18. The rope-like structure or cord according to claim 17 wherein it looks similar to a fishbone pattern, a turned or braided rope and wherein it does not fray or unravel when cut.

19. The rope-like structure or cord according to claim 17 wherein it can be sewn and does not require splicing.

20. The rope-like structure or cord according to claim 17 wherein it is comprised of high-performance fibers with dimensional stability, has good slide properties and a high degree of abrasion resistance and wherein it has a proportion ofanti-static yarns and therefore has anti-static properties.

21. Use of the rope-like structure or cord according to claim 20 as a harness cord in Jacquard machines.

22. A rope-like structure or rope, comprising: at least one core providing a core region of the rope that comprises a plurality of fibers, threads or thread bundles as core fibers; and at least one sheath forming a sheath region of the ropethat surrounds the core region and that has a plurality of fibers, threads and thread bundles as sheath fibers, wherein a proportion of the core fibers, being part of the core region, is arranged in the sheath region and connected therein to the sheathfibers and wherein a proportion of the sheath fibers, being part of the sheath region, is arranged in the core region and connected therein to the core fibers so that at least one sheath is connected to at least one core as well as relative to each otherin a non-slip manner.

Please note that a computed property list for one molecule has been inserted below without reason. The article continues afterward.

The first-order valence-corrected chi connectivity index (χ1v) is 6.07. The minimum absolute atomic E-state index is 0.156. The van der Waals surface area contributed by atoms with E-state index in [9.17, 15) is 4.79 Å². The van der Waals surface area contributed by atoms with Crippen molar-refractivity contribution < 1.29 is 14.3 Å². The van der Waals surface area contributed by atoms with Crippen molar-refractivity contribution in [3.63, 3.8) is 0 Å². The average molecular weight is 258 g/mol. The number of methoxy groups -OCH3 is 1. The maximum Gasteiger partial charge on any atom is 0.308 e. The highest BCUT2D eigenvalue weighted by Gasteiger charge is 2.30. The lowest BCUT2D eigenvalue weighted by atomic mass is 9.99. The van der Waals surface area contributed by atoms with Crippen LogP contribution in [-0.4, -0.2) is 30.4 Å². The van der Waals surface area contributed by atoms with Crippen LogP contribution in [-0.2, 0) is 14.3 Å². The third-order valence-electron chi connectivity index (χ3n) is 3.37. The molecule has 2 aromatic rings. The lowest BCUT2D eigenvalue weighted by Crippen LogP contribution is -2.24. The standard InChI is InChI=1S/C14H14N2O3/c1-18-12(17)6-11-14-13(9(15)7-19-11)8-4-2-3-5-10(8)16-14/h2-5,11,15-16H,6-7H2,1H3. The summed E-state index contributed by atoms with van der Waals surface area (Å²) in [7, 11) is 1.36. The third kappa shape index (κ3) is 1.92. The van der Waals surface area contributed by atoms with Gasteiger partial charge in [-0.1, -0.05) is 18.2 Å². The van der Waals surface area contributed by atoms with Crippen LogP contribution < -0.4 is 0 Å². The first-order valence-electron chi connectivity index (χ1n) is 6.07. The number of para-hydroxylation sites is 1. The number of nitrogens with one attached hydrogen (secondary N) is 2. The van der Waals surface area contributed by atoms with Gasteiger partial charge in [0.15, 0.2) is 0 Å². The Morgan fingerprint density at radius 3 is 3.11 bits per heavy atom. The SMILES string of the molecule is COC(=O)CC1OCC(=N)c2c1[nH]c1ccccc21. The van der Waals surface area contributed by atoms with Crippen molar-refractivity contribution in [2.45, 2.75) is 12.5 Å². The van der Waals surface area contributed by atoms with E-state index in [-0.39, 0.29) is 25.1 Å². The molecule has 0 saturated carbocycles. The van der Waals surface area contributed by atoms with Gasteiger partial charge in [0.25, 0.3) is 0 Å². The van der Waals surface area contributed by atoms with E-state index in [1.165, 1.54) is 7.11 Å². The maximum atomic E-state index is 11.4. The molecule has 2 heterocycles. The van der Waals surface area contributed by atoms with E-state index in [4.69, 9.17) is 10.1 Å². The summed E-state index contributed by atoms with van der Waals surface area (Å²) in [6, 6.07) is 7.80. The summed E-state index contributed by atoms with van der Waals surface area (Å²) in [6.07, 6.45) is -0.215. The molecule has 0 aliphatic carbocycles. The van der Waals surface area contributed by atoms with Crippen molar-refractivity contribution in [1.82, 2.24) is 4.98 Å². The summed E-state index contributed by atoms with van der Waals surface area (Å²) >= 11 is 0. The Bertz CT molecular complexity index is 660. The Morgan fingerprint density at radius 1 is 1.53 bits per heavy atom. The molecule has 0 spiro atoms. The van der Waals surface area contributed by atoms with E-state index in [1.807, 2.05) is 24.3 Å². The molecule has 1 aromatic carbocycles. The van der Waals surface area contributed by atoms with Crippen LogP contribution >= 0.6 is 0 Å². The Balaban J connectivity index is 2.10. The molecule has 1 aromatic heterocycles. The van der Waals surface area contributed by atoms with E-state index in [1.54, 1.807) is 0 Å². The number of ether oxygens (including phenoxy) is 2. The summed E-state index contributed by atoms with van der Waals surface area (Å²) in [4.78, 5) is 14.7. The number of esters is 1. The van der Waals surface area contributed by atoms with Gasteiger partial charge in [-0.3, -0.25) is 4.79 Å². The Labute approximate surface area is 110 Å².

23. The rope-like structure or rope according to claim 22 wherein it looks similar to a turned rope and wherein it is comprised of high-strength Aramid fibers and heat-resistant Nomex fibers.

24. The rope-like structure or rope according to claim 23 wherein the rope-like structure or rope can be sewn at the cut location, does not require splicing and does not unravel.
Description: Theinvention relates to rope-like structures

U.S. Pat. No. 4,640,178 discloses a kernmantel rope that combines a plurality of core fiber bundles into a core and is surrounded by an intermediate sheath. The intermediate sheath is surrounded by an external sheath of braided monofilamentfibers. Core, intermediate sheath and sheath are not connected to each other and therefore slide relative to each other, which has a negative impact on the use of the kernmantel rope.